Bolsonaro Greenlights New Pesticides While Environmentalists Mourn 500 Million Dead Bees in Brazil
By Jessica Corbett
Pointing to the deaths of more than half a billion bees in Brazil over a period of just four months, beekeepers, experts and activists are raising concerns about the soaring number of new pesticides greenlighted for use by the Brazilian government since far-right President Jair Bolsonaro took office in January — and the threat that it poses to pollinators, people and the planet.
Indigenous and green groups have expressed alarm about the dangers of Bolsonaro's anti-environment policies — especially for the Amazon rainforest — since even before Bolsonaro's inauguration. Recent reports highlighting that the Bolsonaro government has approved a record 290 pesticides so far this year have further heightened worries about his environmental agenda and its consequences.
"Between December 2018 and March 2019, more than 500 million bees were found dead by beekeepers in four Brazilian states," SciDev.net reported Friday, citing figures revealed earlier this year. "Beekeepers' associations and agriculture authorities suspect this was caused by the widespread use of two classes of pesticides — fipronil and neonicotinoids — on flowering crops."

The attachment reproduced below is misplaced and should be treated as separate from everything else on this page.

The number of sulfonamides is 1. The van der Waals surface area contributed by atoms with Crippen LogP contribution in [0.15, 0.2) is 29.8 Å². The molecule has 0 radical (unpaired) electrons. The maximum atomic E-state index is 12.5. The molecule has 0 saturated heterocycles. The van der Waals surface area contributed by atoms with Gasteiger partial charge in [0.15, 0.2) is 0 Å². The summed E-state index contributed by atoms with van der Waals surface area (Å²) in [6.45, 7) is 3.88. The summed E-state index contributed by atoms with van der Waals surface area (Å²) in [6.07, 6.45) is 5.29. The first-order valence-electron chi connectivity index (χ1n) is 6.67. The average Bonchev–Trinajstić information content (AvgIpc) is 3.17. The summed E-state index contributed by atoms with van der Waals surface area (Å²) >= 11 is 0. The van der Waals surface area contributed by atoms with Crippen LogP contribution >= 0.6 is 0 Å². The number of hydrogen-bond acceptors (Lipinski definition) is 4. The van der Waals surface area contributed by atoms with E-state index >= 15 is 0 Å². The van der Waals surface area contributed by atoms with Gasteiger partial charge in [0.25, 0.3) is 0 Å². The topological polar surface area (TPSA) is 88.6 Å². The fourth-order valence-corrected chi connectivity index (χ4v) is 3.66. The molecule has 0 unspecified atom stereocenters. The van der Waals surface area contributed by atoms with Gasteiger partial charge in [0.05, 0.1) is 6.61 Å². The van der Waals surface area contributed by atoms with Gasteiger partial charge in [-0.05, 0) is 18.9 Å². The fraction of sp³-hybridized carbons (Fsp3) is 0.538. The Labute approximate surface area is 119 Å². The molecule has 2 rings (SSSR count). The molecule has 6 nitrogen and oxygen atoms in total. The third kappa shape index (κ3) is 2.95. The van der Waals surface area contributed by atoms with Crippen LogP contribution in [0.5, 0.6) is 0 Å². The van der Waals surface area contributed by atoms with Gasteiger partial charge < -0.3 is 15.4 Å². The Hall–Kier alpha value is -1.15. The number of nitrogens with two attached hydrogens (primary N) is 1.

500,000,000 bees died in Brazil this year, with most showing traces of Fipronil, an insecticide banned in the EU and a possible human carcinogen according to US EPA— Assaad Razzouk (@AssaadRazzouk) August 20, 2019
That’s after President Bolsonaro allowed a record 290 pesticides, up 27% over last yearhttps://t.co/u3I6IxJf5q pic.twitter.com/E7pgvn6hjZ
Fipronil is banned by the European Union and classified as a possible human carcinogen by the U.S. Environmental Protection Agency. As studies have shown that neonics are harmful to bees, the E.U. and countries such as Canada have moved to outlaw them — while other nations, like the U.S. under the Trump administration, have defied scientists' warnings and rolled back rules.
In Brazil, Bloomberg noted Monday, "the die-off highlighted questions about the ocean of pesticides used in the country's agriculture and whether chemicals are washing through the human food supply — even as the government considers permitting more."
"The death of all these bees is a sign that we're being poisoned," Carlos Alberto Bastos, president of the Apiculturist Association of Brazil's Federal District, told Bloomberg.
Why have more than 500,000,000 bees dropped dead in Brazil so far this year? pic.twitter.com/CKWMt4JABI— Bloomberg TicToc (@tictoc) August 19, 2019